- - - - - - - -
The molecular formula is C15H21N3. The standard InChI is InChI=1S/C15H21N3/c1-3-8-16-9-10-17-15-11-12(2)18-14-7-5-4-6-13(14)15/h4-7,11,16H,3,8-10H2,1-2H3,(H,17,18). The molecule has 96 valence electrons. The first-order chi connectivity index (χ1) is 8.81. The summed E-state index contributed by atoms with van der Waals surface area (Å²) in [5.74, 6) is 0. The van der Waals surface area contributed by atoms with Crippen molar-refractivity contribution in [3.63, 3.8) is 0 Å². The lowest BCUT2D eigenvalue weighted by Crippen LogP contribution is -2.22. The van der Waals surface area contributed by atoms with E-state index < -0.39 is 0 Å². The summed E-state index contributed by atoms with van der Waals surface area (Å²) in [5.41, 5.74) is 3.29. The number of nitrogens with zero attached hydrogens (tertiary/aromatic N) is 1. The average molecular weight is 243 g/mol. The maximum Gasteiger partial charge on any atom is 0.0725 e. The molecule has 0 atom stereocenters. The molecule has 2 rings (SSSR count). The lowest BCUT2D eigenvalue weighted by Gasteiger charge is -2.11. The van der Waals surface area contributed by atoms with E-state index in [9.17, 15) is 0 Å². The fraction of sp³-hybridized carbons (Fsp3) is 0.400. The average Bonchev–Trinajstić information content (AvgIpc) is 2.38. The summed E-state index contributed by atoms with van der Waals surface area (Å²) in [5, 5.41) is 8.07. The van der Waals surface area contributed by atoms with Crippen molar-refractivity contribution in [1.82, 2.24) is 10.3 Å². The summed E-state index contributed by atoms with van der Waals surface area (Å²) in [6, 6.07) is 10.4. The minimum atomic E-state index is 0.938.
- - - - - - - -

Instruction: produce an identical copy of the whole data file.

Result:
The molecular formula is C15H21N3. The standard InChI is InChI=1S/C15H21N3/c1-3-8-16-9-10-17-15-11-12(2)18-14-7-5-4-6-13(14)15/h4-7,11,16H,3,8-10H2,1-2H3,(H,17,18). The molecule has 96 valence electrons. The first-order chi connectivity index (χ1) is 8.81. The summed E-state index contributed by atoms with van der Waals surface area (Å²) in [5.74, 6) is 0. The van der Waals surface area contributed by atoms with Crippen molar-refractivity contribution in [3.63, 3.8) is 0 Å². The lowest BCUT2D eigenvalue weighted by Crippen LogP contribution is -2.22. The van der Waals surface area contributed by atoms with E-state index < -0.39 is 0 Å². The summed E-state index contributed by atoms with van der Waals surface area (Å²) in [5.41, 5.74) is 3.29. The number of nitrogens with zero attached hydrogens (tertiary/aromatic N) is 1. The average molecular weight is 243 g/mol. The maximum Gasteiger partial charge on any atom is 0.0725 e. The molecule has 0 atom stereocenters. The molecule has 2 rings (SSSR count). The lowest BCUT2D eigenvalue weighted by Gasteiger charge is -2.11. The van der Waals surface area contributed by atoms with E-state index in [9.17, 15) is 0 Å². The fraction of sp³-hybridized carbons (Fsp3) is 0.400. The average Bonchev–Trinajstić information content (AvgIpc) is 2.38. The summed E-state index contributed by atoms with van der Waals surface area (Å²) in [5, 5.41) is 8.07. The van der Waals surface area contributed by atoms with Crippen molar-refractivity contribution in [1.82, 2.24) is 10.3 Å². The summed E-state index contributed by atoms with van der Waals surface area (Å²) in [6, 6.07) is 10.4. The minimum atomic E-state index is 0.938.